Do People Seek Information Like Animals Forage for Food? An Introduction to Information Foraging Theory

Much of my research at Oregon State University examines debugging using a lens called Information Foraging Theory. I’ve written a few posts on this topic but I haven’t really given a good overview of what Information Foraging Theory is and what it provides for software engineering.

The theory, in a nutshell, is a theory of human behaviour that describes how people forage for information. They are theorized to forage in a way to provide maximum benefit for minimum value and to make decisions based on input from the environment that affects this cost/benefit ratio. This theory is applicable to software engineering because software engineering is a very information-seeking intensive activity. People spend a lot of time looking for things—whether it’s “What does this variable do?” down to, “Where can I start investigating this problem?”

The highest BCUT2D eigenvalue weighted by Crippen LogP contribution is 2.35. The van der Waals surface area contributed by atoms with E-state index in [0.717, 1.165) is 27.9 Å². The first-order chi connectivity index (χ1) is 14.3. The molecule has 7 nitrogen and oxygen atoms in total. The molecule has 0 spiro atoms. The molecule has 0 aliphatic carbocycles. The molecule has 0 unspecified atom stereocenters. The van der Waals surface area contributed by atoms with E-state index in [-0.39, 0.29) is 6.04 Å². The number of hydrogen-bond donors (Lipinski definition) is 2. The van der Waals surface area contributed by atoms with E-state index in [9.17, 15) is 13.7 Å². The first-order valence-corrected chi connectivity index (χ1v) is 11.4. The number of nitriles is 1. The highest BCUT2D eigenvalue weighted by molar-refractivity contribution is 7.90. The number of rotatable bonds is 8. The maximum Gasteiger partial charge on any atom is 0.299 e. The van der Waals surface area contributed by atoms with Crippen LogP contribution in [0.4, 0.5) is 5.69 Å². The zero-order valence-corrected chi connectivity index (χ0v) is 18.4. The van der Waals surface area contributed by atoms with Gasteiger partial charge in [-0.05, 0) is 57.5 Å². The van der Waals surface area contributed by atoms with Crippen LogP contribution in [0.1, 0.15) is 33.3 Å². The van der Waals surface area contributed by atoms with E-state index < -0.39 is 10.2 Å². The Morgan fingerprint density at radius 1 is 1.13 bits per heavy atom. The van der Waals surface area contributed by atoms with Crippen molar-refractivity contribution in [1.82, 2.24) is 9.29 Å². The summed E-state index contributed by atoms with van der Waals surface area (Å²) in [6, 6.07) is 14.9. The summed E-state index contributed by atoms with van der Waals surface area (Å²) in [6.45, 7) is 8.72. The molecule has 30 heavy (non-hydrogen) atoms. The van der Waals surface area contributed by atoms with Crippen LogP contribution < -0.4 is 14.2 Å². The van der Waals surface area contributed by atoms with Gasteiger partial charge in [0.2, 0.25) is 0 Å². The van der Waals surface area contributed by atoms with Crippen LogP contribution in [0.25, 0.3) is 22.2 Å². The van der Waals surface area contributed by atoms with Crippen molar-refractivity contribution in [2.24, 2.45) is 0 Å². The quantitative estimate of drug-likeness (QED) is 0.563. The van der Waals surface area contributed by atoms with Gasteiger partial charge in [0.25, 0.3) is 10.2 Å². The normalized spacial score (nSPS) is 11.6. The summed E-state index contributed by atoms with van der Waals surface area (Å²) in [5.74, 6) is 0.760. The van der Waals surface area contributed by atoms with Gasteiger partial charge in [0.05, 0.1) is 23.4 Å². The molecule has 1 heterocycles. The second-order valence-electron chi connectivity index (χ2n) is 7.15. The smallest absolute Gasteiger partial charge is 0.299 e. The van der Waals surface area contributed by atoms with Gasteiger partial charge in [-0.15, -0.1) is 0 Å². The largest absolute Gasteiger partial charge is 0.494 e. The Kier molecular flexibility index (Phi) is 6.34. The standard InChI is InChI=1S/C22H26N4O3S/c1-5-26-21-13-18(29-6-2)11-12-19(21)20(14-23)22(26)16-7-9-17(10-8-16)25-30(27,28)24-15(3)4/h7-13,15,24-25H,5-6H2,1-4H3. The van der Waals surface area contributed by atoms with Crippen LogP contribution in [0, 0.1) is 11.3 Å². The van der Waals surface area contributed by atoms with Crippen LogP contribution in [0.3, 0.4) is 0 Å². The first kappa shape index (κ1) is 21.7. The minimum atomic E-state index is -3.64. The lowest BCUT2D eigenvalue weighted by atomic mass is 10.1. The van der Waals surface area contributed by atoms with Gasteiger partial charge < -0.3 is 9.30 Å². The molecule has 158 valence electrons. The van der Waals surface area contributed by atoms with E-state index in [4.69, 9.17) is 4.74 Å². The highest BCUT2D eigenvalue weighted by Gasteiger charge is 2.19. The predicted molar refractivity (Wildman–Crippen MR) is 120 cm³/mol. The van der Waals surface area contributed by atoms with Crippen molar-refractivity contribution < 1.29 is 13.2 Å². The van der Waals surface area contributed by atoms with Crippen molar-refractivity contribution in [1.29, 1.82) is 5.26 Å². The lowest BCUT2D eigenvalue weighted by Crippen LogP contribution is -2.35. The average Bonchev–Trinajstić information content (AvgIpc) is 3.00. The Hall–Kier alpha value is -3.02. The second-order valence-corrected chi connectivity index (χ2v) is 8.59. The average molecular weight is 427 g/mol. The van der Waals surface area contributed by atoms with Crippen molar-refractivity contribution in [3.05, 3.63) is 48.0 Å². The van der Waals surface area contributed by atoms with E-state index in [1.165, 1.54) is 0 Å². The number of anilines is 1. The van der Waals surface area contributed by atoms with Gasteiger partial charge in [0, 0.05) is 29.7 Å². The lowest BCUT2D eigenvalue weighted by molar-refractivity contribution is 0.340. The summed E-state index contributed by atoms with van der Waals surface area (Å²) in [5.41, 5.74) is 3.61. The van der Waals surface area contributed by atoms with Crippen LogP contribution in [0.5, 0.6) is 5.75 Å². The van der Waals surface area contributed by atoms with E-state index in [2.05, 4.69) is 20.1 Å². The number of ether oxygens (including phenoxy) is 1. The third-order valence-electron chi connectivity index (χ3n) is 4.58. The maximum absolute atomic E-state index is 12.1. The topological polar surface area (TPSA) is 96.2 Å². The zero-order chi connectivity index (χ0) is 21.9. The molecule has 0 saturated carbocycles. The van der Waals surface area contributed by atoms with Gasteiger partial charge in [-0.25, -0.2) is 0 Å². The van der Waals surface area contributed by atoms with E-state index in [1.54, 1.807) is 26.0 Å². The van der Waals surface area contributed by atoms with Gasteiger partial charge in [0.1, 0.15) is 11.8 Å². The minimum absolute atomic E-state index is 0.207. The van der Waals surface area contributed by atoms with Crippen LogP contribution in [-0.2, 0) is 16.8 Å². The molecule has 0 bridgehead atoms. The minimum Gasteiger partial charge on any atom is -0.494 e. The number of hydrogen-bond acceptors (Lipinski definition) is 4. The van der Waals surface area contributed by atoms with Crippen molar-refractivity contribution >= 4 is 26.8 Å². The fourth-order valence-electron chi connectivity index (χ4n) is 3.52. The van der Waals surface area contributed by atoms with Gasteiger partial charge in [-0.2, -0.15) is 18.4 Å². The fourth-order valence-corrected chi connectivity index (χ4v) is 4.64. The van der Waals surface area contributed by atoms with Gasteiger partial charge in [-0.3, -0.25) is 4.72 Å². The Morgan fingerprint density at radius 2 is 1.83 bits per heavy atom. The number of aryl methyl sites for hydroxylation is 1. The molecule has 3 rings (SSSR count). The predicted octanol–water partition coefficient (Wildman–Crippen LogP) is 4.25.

Another reason why this theory is valuable in software engineering is because software engineering research often is built on ideas but not necessarily on underlying theories. Information foraging theory provides a theoretical framework that can help consolidate previous results and provide not only an explanation for why previous tools and findings have worked in the past, but also can make predictions for how people may behave in the future.

Now that we have an idea of what it is and why it’s relevant to software engineering, let’s dive into what information foraging is. Much of this post is adapted from material that appears in An Information Foraging Theory Perspective on Tools for Debugging, Refactoring, and Reuse Tasks that appears in the ACM Transactions on Software Engineering and Methodology (TOSEM), 2013. In another post, we’ll talk about how it relates to software engineering research.

Information Foraging Theory: What it is